within the meaning of Article 6(2) of the Habitats Directive, have already occurred on completion of the works. The assessment must enable it to be established whether such risks are likely to materialise if the works continue to be used.

Therefore, the Court held that a subsequent review must define what risks of deterioration or disturbance likely to be significant within the meaning of Article 6(2) of the Habitats Directive would be entailed by the implementation of the plan or project, and that subsequent review must be carried out in accordance with the requirements of Article 6(3) of the Habitats Directive.

The Court held that while imperative reasons of overriding public interest in accordance with Article 6(4) of the Habitats Directive could be considered as part of this review, these could only be considered after the implications of the plan or project had been studied in accordance with Article 6(3) of the Habitats Directive.

The Court also held that the subsequent review should take into account the conservation objectives of the SCI existing at the date of the inclusion of that site in the list of SCIs as well as all implications arising or likely to arise following the partial or total implementation of the plan or project after that date as well.

Relevance of the Fact that the Project had Been Completed and was in Operation, and the Considerations in Making a Decision

The Court held that the requirements of a subsequent review may not be amended solely because the structure in question was constructed pursuant to a planning decision immediately enforceable under national law. The Court held that a new assessment of the implications for the site concerned of a plan or project already implemented must take into account the assumption that the risks of deterioration or disturbance that could be significant,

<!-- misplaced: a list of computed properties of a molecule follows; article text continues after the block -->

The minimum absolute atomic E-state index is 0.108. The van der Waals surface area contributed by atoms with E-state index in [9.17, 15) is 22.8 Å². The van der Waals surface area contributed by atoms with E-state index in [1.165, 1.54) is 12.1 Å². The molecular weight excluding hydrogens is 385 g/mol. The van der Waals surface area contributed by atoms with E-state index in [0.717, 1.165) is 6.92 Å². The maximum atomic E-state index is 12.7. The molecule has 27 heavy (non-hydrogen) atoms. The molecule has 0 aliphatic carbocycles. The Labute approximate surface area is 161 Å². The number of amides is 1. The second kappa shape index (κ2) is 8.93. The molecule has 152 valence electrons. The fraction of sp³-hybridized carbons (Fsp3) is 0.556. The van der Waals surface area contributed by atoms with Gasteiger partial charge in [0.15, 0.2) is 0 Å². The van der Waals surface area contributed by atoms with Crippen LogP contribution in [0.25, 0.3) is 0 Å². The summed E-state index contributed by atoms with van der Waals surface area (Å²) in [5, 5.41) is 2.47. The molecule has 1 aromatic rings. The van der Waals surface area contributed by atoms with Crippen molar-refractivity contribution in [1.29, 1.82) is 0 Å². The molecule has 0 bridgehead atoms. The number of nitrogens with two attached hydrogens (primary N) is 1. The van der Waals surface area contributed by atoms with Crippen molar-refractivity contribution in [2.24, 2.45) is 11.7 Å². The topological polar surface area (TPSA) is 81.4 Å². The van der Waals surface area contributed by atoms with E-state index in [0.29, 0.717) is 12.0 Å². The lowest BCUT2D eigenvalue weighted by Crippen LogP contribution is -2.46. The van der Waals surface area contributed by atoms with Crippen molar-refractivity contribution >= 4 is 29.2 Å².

If, in spite of a negative assessment carried out in accordance with Article 6(3) of the Habitats Directive, the plan or project must nevertheless be carried out or continued for imperative reasons of overriding public interest, the Member State is required to take all compensatory measures necessary. The examination of alternative solutions in the event of a negative assessment, requires weighing the environmental consequences of maintaining or restricting the use of the works, including closure or even demolition, against the important public interest that led to their construction. If an alternative step, such as demolition, were to entail risks of deterioration or disturbance which could be significant, then such a step would be contrary to the objective of the Habitats Directive and could not be regarded as an alternative solution within the meaning of Article 6(4) of the Habitats Directive.

The Court referred to the Opinion of AG Sharpston where she found that if, after weighing up these considerations, a decision to demolish the bridge was taken, this proposal for demolition should be regarded as a project under Article 6(3) of the Habitats Directive which would be subject to the scrutiny required by that provision before it could be carried out. The Court also agreed with AG Sharpston’s finding that the economic cost of alternative steps are not of equal importance to the objective of conserving natural habitats and the wild fauna and flora pursued by the Habitats Directive and could not alone be considered as a determining factor in the choice of alternative solutions.